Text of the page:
Are we living in an alien-run computer simulation
You’re born, you grow up, you get a job, you raise a family, you grow old and then you die. It’s a rather glib assessment, but that’s life. Sure, there’s plenty that happens to us in between, but that’s it, really. It’s a pretty straightforward affair. We’re a meaty collection of atoms and cells that plods about keeping busy until we stop.
That’s what we all assume, anyway. But what if we’re wrong…?
What’s really ‘real’? Is the screen you’re reading these words on ‘real’? Was your lunch ‘real’? Are you even ‘real’?
What if we’re all just imagining it? By ‘it’ we mean life. What if life as we know it is an illusion? A simulation? It may sound ridiculous, but there’s more to this idea than you might think.
The concept that life is merely an emulation, a computer-generated fiction, is known as The Simulation Theory. The concept has it that everything that we think, do, believe, say and basically are - it’s all a mirage. A fantasy. A crazily sophisticated computer game being played by advanced beings.
Sound familiar? Well, quite. Some of us remember going to see The Matrix in the cinema 22 years ago. The central plot of which explores The Simulation Hypothesis in some depth.
Those proponents of Simulation Theory are convinced that ‘life’ isn’t real, essentially. Here are some of the main things they point to when explaining themselves and why the idea isn’t quite as fanciful as it might first seem:
‘The Simulation Argument’
Oxford Professor Nick Bostrom’s 2003 paper ‘Are we living in a computer simulation?’ is a key text here. In it, he argues that human beings have got so adept at creating technology that can replicate reality that we can’t be sure we aren’t living within a simulation. Given that if humans have managed it, another species in the universe may have also done so. And we may be the product of that.
Bostrom doesn’t call for panic if the admittedly wild idea is true. In fact, he says we should be pretty chilled out about it…
“Supposing we live in a simulation, what are the implications for us humans? The implications are not all that radical. Our best guide to how our posthuman creators have chosen to set up our world is the standard empirical study of the universe we see. Properly understood, therefore, the truth should have no tendency to make us ‘go crazy’ or to prevent us from going about our business and making plans and predictions for tomorrow.”
Are you gonna argue with Descartes, Kant and Plato?
It’s tempting to write off talk of a ‘matrix’, given that advocates for the hypothesis are - Bostrom apart - generally a gang of stereotypical nerds and conspiracy theorist figures. It’s a whole lot harder to scoff at and dismiss the concept when you learn that it’s all deeply rooted in established and respected philosophy.
René Descartes’ Meditations on First Philosophy was published in 1641. In it, the French polymath discusses the possibility that life may well be illusory. ‘What Can Be Called into Doubt’ is his first meditation where he puts forward the idea that everything must be challenged. He argues that things seem real in our dreams, but they’re not. So we can never truly know how authentic - or inauthentic - our conscious lives and existences are.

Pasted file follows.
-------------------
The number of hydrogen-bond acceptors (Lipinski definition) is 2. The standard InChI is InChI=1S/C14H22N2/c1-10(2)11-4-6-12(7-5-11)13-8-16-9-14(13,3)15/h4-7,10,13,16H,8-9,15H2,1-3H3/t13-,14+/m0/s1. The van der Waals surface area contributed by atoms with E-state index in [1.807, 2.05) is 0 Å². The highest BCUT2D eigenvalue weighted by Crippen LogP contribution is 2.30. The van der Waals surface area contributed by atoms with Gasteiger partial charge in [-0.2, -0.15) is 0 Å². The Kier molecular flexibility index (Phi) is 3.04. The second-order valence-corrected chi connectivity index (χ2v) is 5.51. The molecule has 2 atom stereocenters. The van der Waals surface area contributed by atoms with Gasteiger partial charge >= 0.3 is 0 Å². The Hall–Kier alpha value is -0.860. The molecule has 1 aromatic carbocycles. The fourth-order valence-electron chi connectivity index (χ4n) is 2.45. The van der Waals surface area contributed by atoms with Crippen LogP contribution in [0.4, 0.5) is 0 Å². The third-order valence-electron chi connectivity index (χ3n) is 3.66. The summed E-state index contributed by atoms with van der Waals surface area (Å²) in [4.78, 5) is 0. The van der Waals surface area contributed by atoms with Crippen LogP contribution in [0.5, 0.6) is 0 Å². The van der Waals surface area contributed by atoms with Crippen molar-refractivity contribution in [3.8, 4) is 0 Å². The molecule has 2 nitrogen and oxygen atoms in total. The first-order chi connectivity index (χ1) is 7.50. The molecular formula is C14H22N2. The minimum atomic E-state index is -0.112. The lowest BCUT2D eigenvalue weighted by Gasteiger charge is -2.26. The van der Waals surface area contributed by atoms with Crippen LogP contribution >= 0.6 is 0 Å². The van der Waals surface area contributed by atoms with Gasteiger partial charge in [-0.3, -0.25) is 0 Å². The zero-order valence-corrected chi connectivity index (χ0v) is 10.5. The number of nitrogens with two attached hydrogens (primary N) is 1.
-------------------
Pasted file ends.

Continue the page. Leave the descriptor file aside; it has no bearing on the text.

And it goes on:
Immanuel Kant's Critique of Pure Reason argues that because humans interpret their surroundings through biased and unreliable means such as language, we can never fully distinguish truths from falsehoods. Plato also wrote about the lack of reliability in what we perceive, especially in his work Republic, where he presents his semi-famous cave allegory. Many of history's greatest thinkers have ruminated that existence could well be vastly different from how we understand it.
Science as religion
Of course, plenty of folk in the scientific and philosophical communities call hooey on the notion. While acknowledging it in terms of possibility and theory, they pour water on Simulation Theory for one major reason (other than the sheer unlikeliness of it all…).
For millennia, humans have explained our existence using religion. We have created gods to explain our reason to be. God is ‘The Great Creator’. Intelligent design is reassuring. The random chaos of the alternative, ‘more scientific’ explanation is more unnerving. Mankind may well have cooked up Simulation Theory as yet another way to explain our existence.
Despite its dystopian nature, the idea of our lives being figments of some vast otherworldly game is oddly calming. If nothing is real, nothing matters. Pain and suffering are only theoretical. You don’t need to cut the grass on Sunday morning. It isn’t really there.
What do you think? Is life real? Or is it all just one long computer game being played by lifeforms in the deepest reaches of the universe? How do you even know that your opinion on the subject is your own and not just code? Your thoughts right now may just be a string of 0s and 1s...